Movies, Books & Disney+

Oz the Great and Powerful Review: Minor Flaws, But a Solid Film

Oscar Diggs (James Franco) is a magician, con artist and seducer of women. Traveling with the circus, he attempts to connive audiences with mixed success, but apparently a music box with a sympathetic backstory can melt nearly any woman's heart – or turn them green with jealousy and anger.

Oz the Great and Powerful is a prequel to the 1939 classic film The Wizard of Oz, but the nods to the former film are few (due to Warner Brothers owning the original). 


Just as in the 1939 movie, a tornado is the means of entry into the land of Oz – and Oz (also Oscar Digg's nickname) lands in this enchanting setting that turns the film from black and white into a stunning color backdrop.

Upon arrival, Oz meets a gorgeous young witch named Theodora (Mila Kunis), who not only is thrilled that he is apparently the mighty Wizard of Oz, but just happens to be wearing a riding outfit with leather pants during her walk in the woods. When she takes off her hat and lets her hair down during his seduction, I didn't know who was really the seducer. They meet a monkey named Finley (Zach Braff, in a dual role which also includes Frank, Digg's assistant). Finley lends the movie the majority of it's humor and much of it's heart. They are attacked by a lion – a reference to the Cowardly Lion – and while Theodora surprisingly cowers (I figured she'd have some sort of witch-like powers), Oz takes on his first challenge – a minor one compared with what he'll deal with in Theodora.

The trio follow the yellow brick road to Emerald City, and they are met by "good witch" Evanora (Rachel Weisz). Where Kunis falls flat in her role, Weisz more than matches hers. Evanora does not believe that Oz is the wizard, but shows him the wealth that awaits if he does complete a nearly impossible task involving a third witch, Glinda.


On the way to find Glinda, Oz and Finley arrive in China Town – which clearly has been devastated. They find one survivor, only referred to as China girl, and Oz healing her legs here hearkens back to an earlier point in the film when he couldn't do the same for another young girl. This is where you begin to realize that underneath all the trickery, there is also a heart. China Girl seems fragile to begin with, but inexplicably ends up becoming a force to be reckoned with.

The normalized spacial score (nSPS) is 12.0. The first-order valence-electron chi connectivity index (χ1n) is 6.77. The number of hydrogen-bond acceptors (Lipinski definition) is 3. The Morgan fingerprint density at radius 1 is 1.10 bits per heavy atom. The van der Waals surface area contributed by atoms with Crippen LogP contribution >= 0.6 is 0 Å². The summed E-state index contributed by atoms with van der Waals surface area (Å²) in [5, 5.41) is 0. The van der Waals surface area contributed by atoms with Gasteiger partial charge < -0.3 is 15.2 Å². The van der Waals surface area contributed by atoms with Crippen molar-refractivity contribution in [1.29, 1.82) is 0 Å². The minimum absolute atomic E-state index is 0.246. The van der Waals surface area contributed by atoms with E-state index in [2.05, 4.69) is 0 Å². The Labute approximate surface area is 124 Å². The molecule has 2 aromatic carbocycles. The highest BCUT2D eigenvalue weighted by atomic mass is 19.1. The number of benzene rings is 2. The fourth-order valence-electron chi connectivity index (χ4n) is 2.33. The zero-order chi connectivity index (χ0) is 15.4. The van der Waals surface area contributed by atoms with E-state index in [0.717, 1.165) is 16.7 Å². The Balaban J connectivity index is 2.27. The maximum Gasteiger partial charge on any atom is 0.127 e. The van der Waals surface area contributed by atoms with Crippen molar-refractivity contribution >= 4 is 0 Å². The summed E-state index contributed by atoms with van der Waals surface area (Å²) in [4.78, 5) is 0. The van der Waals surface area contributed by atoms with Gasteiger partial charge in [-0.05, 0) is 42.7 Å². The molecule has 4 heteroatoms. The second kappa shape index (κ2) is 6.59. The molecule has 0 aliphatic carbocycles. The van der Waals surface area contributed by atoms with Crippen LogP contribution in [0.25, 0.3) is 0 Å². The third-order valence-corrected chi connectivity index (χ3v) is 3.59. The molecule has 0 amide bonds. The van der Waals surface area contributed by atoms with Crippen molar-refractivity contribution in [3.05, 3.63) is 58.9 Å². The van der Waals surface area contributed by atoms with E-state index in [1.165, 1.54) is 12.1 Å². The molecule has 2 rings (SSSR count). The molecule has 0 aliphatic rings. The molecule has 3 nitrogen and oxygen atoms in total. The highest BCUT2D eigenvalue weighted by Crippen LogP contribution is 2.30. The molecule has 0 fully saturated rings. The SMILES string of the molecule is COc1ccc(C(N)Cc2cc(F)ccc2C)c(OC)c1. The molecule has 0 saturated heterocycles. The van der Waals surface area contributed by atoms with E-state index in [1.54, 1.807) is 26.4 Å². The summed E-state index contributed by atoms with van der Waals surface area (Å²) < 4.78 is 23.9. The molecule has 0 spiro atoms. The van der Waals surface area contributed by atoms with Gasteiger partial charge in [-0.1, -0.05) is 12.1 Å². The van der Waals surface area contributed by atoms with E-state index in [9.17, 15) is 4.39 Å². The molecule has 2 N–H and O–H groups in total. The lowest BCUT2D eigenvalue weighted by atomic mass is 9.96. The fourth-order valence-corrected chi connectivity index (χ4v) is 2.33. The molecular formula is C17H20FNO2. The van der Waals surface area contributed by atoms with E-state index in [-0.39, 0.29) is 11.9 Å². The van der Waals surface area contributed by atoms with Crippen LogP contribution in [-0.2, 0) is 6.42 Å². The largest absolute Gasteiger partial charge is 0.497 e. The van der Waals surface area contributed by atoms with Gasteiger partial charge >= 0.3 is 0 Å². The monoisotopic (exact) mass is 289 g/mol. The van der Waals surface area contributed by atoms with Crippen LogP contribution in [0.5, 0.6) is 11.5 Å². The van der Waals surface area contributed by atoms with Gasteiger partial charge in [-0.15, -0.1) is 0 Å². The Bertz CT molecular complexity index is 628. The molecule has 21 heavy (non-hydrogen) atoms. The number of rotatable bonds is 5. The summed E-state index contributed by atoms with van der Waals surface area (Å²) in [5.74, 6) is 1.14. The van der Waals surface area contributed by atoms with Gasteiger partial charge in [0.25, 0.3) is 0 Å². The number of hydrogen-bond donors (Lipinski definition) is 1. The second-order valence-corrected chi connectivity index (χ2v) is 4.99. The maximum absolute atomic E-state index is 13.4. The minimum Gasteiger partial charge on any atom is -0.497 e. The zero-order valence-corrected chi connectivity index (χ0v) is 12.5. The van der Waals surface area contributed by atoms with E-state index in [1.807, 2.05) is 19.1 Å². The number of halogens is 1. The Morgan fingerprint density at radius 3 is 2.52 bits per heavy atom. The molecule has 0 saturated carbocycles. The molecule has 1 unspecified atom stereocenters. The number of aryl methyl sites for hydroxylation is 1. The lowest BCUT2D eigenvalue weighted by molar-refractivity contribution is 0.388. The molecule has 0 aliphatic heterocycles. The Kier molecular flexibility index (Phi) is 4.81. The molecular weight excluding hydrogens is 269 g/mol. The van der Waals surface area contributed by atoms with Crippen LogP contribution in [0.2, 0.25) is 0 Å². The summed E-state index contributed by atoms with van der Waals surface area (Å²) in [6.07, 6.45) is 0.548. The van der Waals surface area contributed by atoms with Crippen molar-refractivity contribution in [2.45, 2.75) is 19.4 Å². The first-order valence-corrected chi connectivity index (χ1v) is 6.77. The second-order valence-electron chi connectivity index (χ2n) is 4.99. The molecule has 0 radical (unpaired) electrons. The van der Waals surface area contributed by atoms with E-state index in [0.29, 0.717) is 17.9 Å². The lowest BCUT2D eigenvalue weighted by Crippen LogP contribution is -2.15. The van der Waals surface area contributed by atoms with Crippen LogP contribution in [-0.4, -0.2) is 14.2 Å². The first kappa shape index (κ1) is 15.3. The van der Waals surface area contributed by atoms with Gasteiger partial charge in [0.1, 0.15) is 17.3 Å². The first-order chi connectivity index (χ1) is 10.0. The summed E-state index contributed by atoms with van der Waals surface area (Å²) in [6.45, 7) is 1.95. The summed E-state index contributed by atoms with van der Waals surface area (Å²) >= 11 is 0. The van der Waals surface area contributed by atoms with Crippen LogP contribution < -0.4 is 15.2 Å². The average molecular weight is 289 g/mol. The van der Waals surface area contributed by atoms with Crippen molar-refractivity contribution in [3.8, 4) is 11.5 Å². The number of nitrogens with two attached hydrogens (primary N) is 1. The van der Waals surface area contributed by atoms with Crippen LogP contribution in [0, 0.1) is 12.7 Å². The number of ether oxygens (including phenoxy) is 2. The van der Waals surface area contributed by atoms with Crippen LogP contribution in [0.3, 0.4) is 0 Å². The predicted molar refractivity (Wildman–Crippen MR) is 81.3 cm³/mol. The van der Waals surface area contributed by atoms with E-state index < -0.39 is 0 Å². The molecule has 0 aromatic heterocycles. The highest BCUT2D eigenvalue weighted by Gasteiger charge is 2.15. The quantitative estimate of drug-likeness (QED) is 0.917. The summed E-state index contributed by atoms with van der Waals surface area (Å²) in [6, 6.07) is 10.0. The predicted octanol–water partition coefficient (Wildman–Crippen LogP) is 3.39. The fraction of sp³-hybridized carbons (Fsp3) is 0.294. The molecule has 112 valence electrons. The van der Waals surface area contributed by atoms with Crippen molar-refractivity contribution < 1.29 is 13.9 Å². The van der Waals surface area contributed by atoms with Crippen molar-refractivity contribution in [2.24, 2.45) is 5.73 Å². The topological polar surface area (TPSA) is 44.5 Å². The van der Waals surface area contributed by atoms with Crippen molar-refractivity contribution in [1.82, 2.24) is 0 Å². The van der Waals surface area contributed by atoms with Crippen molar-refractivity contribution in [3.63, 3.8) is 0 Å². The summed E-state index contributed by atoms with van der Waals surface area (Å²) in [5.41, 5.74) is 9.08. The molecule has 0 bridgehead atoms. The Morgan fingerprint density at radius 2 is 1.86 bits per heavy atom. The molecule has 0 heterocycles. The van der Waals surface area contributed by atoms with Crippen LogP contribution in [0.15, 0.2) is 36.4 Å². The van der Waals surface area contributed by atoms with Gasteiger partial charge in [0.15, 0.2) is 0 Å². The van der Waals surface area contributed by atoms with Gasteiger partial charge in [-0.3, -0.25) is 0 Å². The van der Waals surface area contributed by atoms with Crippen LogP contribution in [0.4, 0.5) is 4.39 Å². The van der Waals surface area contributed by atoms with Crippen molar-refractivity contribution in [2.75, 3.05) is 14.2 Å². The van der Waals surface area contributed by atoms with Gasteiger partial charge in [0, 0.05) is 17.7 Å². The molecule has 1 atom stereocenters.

It's hard not to go into spoilers at this point, but I'll say that Michelle Williams absolutely glows in this film as Glinda – who eventually is revealed as the good witch. She and Weisz are two of the standouts of Oz the Great and Powerful, along with Zach Braff as Finley. James Franco is better than I expected during his journey from con man to wizard (although you can never really take the con out of the man). There is even a short musical munchkin scene, and flying baboons.

The latter portion of the film is quite dark and there are frightening elements that parents of young children should be aware of. Mila Kunis also sports quite a bit of cleavage, including during her transformation scene – another scene that I lifted by sense of disbelief for (Theodora had met Oz just hours before, and the reaction seemed a bit over the top).

Sam Raimi helmed the film, and there is already talk of a sequel. While uneven at times, I found the plot engaging and most of the performances strong.

We watched Oz the Great and Powerful in 3D, although it's not necessary to enjoy the film.

Rated PG for sequences of action and scary images, and brief mild language

Run Time: 130 Minutes

Mousesteps Grade for Oz the Great and Powerful: B